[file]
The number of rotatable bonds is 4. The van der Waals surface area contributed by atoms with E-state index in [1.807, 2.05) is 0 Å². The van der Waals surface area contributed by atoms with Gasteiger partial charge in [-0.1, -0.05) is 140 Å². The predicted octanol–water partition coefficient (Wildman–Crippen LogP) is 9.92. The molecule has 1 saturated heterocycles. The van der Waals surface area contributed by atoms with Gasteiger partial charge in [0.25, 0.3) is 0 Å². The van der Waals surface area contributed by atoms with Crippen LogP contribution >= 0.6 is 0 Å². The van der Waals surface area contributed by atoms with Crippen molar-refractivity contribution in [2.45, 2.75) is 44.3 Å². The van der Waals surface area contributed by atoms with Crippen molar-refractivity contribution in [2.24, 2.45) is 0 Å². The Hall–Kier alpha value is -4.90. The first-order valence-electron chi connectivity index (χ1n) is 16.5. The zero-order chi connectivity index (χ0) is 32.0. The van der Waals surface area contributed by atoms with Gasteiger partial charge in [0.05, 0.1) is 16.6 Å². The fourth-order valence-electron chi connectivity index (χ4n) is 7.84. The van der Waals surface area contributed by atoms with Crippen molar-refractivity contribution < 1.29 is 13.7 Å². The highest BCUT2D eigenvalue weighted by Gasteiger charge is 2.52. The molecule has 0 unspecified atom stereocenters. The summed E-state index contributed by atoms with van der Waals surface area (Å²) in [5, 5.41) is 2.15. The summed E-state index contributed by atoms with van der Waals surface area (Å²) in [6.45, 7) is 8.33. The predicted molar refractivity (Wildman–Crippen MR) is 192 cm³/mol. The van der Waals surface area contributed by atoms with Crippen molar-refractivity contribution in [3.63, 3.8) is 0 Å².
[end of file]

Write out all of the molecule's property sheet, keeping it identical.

The number of rotatable bonds is 4. The van der Waals surface area contributed by atoms with E-state index in [1.807, 2.05) is 0 Å². The van der Waals surface area contributed by atoms with Gasteiger partial charge in [-0.1, -0.05) is 140 Å². The predicted octanol–water partition coefficient (Wildman–Crippen LogP) is 9.92. The molecule has 1 saturated heterocycles. The van der Waals surface area contributed by atoms with Gasteiger partial charge in [0.25, 0.3) is 0 Å². The van der Waals surface area contributed by atoms with Crippen LogP contribution >= 0.6 is 0 Å². The van der Waals surface area contributed by atoms with Crippen molar-refractivity contribution in [2.45, 2.75) is 44.3 Å². The van der Waals surface area contributed by atoms with Crippen molar-refractivity contribution in [2.24, 2.45) is 0 Å². The Hall–Kier alpha value is -4.90. The first-order valence-electron chi connectivity index (χ1n) is 16.5. The zero-order chi connectivity index (χ0) is 32.0. The van der Waals surface area contributed by atoms with Gasteiger partial charge in [0.05, 0.1) is 16.6 Å². The fourth-order valence-electron chi connectivity index (χ4n) is 7.84. The van der Waals surface area contributed by atoms with Crippen molar-refractivity contribution < 1.29 is 13.7 Å². The highest BCUT2D eigenvalue weighted by Gasteiger charge is 2.52. The molecule has 0 unspecified atom stereocenters. The summed E-state index contributed by atoms with van der Waals surface area (Å²) in [5, 5.41) is 2.15. The summed E-state index contributed by atoms with van der Waals surface area (Å²) in [6.45, 7) is 8.33. The predicted molar refractivity (Wildman–Crippen MR) is 192 cm³/mol. The van der Waals surface area contributed by atoms with Crippen molar-refractivity contribution in [3.63, 3.8) is 0 Å².